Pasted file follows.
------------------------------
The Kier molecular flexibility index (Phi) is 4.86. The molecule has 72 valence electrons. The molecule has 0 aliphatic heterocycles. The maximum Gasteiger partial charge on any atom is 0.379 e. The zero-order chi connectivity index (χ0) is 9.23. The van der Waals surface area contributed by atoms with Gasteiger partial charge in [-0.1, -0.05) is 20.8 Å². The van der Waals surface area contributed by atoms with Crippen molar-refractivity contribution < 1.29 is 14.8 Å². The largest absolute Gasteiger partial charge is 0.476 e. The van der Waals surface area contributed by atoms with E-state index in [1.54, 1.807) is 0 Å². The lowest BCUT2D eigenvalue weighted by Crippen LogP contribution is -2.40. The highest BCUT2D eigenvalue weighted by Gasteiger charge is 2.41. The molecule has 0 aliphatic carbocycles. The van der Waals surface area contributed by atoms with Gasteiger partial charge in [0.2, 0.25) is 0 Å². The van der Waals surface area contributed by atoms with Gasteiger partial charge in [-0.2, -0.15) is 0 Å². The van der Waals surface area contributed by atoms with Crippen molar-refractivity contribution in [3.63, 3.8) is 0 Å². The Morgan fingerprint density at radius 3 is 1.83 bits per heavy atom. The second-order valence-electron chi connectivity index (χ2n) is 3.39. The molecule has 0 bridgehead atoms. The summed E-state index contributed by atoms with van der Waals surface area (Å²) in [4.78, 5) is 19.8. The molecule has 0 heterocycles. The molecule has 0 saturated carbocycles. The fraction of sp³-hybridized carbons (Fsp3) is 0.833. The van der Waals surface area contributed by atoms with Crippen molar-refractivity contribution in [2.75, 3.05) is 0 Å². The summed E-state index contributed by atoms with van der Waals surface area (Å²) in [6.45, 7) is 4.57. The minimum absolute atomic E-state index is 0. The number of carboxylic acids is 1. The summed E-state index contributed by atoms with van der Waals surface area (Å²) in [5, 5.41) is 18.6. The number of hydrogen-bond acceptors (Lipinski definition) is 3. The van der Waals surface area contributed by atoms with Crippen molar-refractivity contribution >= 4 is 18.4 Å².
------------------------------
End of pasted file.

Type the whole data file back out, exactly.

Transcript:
The Kier molecular flexibility index (Phi) is 4.86. The molecule has 72 valence electrons. The molecule has 0 aliphatic heterocycles. The maximum Gasteiger partial charge on any atom is 0.379 e. The zero-order chi connectivity index (χ0) is 9.23. The van der Waals surface area contributed by atoms with Gasteiger partial charge in [-0.1, -0.05) is 20.8 Å². The van der Waals surface area contributed by atoms with Crippen molar-refractivity contribution < 1.29 is 14.8 Å². The largest absolute Gasteiger partial charge is 0.476 e. The van der Waals surface area contributed by atoms with E-state index in [1.54, 1.807) is 0 Å². The lowest BCUT2D eigenvalue weighted by Crippen LogP contribution is -2.40. The highest BCUT2D eigenvalue weighted by Gasteiger charge is 2.41. The molecule has 0 aliphatic carbocycles. The van der Waals surface area contributed by atoms with Gasteiger partial charge in [0.2, 0.25) is 0 Å². The van der Waals surface area contributed by atoms with Gasteiger partial charge in [-0.2, -0.15) is 0 Å². The van der Waals surface area contributed by atoms with Crippen molar-refractivity contribution in [3.63, 3.8) is 0 Å². The Morgan fingerprint density at radius 3 is 1.83 bits per heavy atom. The second-order valence-electron chi connectivity index (χ2n) is 3.39. The molecule has 0 bridgehead atoms. The summed E-state index contributed by atoms with van der Waals surface area (Å²) in [4.78, 5) is 19.8. The molecule has 0 heterocycles. The molecule has 0 saturated carbocycles. The fraction of sp³-hybridized carbons (Fsp3) is 0.833. The van der Waals surface area contributed by atoms with Crippen molar-refractivity contribution in [2.75, 3.05) is 0 Å². The summed E-state index contributed by atoms with van der Waals surface area (Å²) in [6.45, 7) is 4.57. The minimum absolute atomic E-state index is 0. The number of carboxylic acids is 1. The summed E-state index contributed by atoms with van der Waals surface area (Å²) in [5, 5.41) is 18.6. The number of hydrogen-bond acceptors (Lipinski definition) is 3. The van der Waals surface area contributed by atoms with Crippen molar-refractivity contribution >= 4 is 18.4 Å².